For many homeowners the choice between establishing their lawns from sod or seed may seem pretty insignificant. What does it matter? Grass is grass, right? What difference would it make to grow grass from seed or throw down some sod? To answer this common question, I would like to turn to the master gardener, Mother Nature, for reference and example. Things seem to work out well for her.
The Natural Way
For instance, imagine the last time you took a hike or drove through the countryside. What kind of plants did you see? Did you notice where those plants were growing? Have you ever wondered why a particular plant grows in particular place? If you pay attention and take a moment to observe plant arrangement in a natural setting, you will soon notice that each plant is uniquely adapted to that spot it’s growing. The shade tolerant plants are always found under trees, the sun lovers are always out basking under the open skies, and the thirsty crowd the water’s edge. This same arrangement can be found within our grasses. Some species do better in shade, some need full sun, and some take lots of irrigation. Would it make sense to try to force one type of grass to grow in all situations? Absolutely not. The grass would do okay in some places and die in the rest.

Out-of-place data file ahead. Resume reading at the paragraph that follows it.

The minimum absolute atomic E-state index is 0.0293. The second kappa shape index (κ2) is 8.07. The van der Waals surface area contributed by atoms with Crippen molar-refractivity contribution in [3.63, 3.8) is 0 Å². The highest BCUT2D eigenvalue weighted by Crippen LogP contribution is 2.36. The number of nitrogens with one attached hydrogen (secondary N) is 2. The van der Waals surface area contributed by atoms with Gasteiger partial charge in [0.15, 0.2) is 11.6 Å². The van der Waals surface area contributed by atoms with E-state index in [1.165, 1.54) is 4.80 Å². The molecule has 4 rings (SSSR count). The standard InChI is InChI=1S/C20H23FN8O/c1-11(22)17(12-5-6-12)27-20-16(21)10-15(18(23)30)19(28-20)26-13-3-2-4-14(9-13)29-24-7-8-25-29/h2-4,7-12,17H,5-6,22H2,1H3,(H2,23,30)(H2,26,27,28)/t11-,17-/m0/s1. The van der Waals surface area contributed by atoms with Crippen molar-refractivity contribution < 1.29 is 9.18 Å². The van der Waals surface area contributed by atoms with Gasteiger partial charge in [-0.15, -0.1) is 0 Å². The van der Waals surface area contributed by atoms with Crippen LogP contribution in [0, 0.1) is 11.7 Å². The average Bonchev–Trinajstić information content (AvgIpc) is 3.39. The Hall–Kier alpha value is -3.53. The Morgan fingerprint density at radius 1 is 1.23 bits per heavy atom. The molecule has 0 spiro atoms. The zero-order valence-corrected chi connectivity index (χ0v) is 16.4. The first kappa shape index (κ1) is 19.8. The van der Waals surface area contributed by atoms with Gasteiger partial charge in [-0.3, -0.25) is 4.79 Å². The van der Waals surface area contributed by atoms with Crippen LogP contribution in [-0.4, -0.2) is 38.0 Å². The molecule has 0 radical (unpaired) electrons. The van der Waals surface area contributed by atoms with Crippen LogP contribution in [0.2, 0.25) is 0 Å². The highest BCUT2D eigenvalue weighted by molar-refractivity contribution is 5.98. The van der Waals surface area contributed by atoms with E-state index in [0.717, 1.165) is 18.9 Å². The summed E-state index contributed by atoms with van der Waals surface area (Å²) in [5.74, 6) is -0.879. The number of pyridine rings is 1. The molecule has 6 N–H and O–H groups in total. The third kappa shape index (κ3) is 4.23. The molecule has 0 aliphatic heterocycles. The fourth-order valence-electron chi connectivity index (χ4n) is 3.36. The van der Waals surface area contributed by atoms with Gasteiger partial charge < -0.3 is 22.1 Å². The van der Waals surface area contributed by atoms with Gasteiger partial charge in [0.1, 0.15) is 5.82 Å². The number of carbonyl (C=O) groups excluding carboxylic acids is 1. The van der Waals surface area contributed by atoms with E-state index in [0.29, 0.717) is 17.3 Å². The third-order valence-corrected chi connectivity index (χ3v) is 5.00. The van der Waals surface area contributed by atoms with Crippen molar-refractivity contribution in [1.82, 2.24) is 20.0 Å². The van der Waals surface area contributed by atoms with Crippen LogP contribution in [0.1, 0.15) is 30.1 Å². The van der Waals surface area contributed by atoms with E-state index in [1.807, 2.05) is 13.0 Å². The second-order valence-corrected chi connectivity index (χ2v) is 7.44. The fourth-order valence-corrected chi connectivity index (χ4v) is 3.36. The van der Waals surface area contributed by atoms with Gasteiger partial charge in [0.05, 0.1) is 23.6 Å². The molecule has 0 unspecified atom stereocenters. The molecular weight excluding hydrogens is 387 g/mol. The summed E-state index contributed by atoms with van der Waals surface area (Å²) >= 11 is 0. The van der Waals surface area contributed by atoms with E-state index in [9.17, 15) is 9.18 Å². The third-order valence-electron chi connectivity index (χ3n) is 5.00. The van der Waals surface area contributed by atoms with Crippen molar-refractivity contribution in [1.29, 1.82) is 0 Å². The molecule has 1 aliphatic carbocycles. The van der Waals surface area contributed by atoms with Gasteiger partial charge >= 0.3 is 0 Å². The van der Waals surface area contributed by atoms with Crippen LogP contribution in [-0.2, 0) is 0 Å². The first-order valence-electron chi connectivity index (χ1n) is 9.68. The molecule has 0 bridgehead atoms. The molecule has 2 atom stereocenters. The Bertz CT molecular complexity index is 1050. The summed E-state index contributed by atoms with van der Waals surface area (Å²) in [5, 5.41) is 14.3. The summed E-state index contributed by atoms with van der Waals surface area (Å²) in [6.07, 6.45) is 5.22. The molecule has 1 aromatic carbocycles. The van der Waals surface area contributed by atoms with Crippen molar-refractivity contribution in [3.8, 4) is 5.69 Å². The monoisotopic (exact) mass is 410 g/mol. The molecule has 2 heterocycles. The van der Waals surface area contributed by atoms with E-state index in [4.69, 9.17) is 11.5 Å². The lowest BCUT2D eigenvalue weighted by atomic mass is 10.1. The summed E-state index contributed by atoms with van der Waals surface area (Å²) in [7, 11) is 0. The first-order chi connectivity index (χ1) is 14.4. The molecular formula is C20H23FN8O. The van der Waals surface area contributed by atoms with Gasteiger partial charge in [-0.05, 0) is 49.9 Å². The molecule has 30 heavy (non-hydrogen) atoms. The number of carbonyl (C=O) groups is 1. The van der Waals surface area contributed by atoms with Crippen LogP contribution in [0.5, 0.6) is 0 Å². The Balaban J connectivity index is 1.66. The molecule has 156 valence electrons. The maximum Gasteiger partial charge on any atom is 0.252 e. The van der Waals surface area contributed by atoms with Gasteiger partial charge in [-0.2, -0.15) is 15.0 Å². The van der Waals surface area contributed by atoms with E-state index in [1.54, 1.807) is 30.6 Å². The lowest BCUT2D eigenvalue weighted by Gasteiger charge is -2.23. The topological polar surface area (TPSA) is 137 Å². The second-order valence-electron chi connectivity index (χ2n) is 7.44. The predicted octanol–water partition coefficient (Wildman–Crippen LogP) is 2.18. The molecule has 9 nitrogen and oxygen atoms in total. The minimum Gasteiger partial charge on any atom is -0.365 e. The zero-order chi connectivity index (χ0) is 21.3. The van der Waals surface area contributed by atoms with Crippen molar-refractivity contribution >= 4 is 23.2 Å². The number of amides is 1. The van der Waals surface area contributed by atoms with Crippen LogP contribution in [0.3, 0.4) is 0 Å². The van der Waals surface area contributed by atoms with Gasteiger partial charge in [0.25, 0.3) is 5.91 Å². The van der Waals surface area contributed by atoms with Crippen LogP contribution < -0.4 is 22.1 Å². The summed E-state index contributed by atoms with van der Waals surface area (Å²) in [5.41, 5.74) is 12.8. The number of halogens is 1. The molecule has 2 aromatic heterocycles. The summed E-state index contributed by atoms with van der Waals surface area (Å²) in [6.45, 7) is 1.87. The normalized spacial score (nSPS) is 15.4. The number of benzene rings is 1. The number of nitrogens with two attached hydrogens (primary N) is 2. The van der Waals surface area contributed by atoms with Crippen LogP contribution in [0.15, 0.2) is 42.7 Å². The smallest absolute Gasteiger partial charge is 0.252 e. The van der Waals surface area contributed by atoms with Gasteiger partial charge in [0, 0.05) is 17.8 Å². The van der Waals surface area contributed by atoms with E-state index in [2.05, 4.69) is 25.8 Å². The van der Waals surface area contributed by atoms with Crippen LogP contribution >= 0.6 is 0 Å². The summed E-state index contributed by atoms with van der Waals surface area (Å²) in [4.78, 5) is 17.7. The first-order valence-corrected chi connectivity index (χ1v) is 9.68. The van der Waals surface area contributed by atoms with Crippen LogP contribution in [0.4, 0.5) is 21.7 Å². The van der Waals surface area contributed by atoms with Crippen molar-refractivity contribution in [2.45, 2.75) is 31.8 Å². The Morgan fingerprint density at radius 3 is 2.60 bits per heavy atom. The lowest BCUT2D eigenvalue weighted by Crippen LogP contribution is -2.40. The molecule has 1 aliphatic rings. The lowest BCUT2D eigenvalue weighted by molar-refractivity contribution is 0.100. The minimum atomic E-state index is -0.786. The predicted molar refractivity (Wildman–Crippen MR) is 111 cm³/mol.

But that is exactly what we do when we install sod. Sod is a convenient and fast way to establish a lawn, but it is basically a one-size-fits-all product. Sod lawns usually contain only one species of grass and no different varieties of that species. This is known as a monoculture, which can make your lawn more susceptible to drought, disease, and stress. But by sowing grass seed we can customize our lawns for the perfect grass in every area. Shade grass for the shade, water-tolerant types for those slow draining areas, full sun grass for full sun, and drought tolerant for those areas that irrigation can’t cover.
Establishing a lawn from seed, especially a high quality seed blend such as our Sun & Shade Grass Seed Blend (containing four different species of grass), mimics the way grass grows in nature. There’s not just one species of grass growing in a meadow. There are usually several types growing among each other. If it works for Mother Nature, it works for us.
Planting Seed Saves Money
Other benefits of using seed blends over installing sod include a lower cost in comparison to sod. Read more about that here.
What About Sod?
Finally, what is it that makes sod more compelling for some homeowners? Let’s face it, sod provides that ‘instant’ factor the same way fast food and television give us instant gratification. But by exercising the virtue of patience, following the example of our natural world, and using some common money saving sense, it isn’t hard to understand that establishing a lawn from seed is a far better method than quick-fix sod installation.